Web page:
From Publishers Weekly
If the essence of the horror tale is a confrontation with the alien, then what better way to express it than in stories that chronicle the unsettling experiences of characters traveling in unfamiliar lands. Anthologist supreme Jones (The Mammoth Book of Best New Horror
) mixes 20 stories old and new by some of horror's best and brightest, and the result is a travelogue of terror whose contents span the globe. In Basil Copper's elegant The Cave, a vacationer's walking tour in Austria leads him to a monster of legend. D. Lynn Smith's eerie Charnel House tells of an English woman whose quest for spiritual revelation in Egypt plunges her into occult mysteries. Ramsey Campbell mixes humor and horror in Seeing the World, wherein a man's neighbors bring something terrible back from their vacation in Italy. These and stories by Dennis Etchison, Glen Hirshberg, Clive Barker and others so effectively convey their themes that readers are advised not to bring this book with them on vacation. (July)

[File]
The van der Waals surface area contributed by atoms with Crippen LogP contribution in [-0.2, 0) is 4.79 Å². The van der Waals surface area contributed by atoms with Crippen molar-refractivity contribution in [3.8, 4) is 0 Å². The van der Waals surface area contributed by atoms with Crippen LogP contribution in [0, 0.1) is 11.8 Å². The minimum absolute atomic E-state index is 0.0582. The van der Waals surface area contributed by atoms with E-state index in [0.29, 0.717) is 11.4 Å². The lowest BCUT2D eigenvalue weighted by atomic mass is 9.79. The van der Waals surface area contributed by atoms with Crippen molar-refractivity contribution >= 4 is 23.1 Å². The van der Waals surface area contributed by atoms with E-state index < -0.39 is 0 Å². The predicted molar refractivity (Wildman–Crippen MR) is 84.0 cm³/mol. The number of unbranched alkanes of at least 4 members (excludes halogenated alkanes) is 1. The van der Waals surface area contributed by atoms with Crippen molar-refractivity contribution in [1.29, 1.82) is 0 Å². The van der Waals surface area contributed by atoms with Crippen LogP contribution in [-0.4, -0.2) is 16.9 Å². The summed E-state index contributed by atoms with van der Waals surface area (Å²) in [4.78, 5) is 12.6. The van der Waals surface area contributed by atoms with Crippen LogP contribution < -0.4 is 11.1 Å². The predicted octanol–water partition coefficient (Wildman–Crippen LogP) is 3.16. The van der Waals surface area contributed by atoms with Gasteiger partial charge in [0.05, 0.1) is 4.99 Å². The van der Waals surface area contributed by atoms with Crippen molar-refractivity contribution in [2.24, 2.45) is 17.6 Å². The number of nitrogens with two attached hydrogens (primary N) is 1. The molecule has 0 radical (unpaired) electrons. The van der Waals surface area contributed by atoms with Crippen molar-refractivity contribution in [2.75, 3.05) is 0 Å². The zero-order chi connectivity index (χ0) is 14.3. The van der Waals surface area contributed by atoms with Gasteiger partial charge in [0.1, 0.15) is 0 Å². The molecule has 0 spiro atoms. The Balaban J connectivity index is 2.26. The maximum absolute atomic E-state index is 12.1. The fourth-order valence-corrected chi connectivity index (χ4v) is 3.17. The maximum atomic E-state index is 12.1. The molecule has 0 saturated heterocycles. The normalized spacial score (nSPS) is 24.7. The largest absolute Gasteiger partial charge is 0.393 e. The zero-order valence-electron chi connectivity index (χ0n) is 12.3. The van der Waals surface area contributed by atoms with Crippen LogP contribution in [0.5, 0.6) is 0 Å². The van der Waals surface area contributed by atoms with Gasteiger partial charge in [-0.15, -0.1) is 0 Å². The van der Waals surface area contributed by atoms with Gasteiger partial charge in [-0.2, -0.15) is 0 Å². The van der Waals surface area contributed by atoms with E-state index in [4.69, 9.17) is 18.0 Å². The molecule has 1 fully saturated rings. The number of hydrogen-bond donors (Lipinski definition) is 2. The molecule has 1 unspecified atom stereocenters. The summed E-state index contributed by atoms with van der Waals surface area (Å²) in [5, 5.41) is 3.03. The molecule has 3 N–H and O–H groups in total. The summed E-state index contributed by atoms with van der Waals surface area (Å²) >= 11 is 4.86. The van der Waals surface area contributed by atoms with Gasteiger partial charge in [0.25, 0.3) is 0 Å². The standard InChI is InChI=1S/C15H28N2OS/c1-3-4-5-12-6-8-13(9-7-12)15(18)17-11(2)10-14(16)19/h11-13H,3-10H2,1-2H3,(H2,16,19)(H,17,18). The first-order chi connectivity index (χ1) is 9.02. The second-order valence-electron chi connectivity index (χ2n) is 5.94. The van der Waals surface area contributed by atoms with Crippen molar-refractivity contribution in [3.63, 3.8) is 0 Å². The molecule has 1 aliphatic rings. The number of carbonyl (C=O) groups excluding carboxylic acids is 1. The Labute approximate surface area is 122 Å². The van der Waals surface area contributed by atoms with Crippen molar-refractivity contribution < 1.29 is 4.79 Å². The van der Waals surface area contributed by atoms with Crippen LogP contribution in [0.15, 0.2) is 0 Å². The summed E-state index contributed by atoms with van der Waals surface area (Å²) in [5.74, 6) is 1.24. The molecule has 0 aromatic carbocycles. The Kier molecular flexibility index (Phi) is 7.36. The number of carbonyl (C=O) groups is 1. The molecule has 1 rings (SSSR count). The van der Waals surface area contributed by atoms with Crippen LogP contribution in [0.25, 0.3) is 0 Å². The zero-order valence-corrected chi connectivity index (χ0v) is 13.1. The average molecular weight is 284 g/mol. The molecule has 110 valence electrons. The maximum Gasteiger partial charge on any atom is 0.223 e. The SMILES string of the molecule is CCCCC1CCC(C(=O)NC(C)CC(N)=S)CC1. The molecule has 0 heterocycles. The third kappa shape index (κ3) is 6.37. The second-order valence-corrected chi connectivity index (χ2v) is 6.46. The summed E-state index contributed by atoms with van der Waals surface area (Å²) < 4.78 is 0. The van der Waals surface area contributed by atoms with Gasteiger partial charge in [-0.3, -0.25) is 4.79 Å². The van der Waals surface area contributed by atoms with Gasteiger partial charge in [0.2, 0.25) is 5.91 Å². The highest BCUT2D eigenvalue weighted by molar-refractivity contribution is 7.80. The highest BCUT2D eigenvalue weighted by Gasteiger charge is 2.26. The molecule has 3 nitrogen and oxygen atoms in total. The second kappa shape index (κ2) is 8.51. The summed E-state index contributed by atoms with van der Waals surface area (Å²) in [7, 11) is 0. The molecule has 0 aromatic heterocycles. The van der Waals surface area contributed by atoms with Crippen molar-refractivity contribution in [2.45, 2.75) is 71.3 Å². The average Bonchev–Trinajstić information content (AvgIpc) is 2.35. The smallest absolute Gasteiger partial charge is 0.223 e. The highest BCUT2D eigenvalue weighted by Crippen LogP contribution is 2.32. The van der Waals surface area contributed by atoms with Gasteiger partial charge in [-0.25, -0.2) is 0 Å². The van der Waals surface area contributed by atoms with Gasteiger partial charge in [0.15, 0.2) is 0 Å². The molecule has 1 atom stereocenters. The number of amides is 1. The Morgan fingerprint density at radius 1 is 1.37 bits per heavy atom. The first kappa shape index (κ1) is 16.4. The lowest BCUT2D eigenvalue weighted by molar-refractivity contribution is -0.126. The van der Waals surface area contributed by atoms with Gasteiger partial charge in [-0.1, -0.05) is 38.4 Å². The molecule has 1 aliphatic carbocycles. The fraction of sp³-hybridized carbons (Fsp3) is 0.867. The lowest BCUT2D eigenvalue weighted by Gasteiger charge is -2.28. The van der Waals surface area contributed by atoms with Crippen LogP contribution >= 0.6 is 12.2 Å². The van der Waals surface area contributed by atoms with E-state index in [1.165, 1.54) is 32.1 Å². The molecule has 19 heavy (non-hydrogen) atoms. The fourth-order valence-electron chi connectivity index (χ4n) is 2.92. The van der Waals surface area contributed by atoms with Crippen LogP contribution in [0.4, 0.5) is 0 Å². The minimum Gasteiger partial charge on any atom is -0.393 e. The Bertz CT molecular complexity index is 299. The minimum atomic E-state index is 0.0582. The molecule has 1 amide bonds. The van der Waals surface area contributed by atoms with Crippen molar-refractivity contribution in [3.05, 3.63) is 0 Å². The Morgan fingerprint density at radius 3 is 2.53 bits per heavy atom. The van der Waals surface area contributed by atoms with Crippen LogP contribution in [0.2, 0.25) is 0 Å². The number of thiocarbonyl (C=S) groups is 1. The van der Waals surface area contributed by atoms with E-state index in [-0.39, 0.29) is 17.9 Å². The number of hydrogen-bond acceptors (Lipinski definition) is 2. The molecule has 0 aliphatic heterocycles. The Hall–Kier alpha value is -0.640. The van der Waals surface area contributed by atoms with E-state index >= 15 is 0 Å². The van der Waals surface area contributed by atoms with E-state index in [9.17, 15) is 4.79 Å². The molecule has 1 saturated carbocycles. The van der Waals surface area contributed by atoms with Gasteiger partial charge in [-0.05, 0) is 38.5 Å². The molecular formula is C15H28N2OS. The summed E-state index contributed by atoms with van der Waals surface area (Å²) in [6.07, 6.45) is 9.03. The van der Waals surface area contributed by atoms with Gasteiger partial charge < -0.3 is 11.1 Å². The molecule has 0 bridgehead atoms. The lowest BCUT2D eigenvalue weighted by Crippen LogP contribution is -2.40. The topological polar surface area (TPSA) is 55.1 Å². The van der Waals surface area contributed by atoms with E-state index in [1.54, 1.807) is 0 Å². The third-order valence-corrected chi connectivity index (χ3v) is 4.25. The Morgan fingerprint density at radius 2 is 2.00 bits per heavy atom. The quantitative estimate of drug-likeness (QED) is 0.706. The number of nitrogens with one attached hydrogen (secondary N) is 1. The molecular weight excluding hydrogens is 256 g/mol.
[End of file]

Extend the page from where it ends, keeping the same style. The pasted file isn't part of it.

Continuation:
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This stout theme anthology on what can happen on summer vacations is a winner. Jones, a leading horror editor active on both sides of the Atlantic, proffers 21 stories in as many settings, ranging from London dinner parties to Africa, the Greek Islands, California, Russia, and a Paris that starts off as the city of our world but quickly moves onward and downward. The contributors range from the late Karl Edward Wagner and Nebula Grand Master Robert Silverberg to a considerable number of literate, distinguished writers who have broken into print in this century (e.g., Nancy Holder, previously known for Buffy tie-in fiction). Of course, that venerable vendor of versatility and excellence in short fiction, Harlan Ellison, pitches in, too. If the chills are unevenly distributed, the pleasurable reading is constant. Green, Roland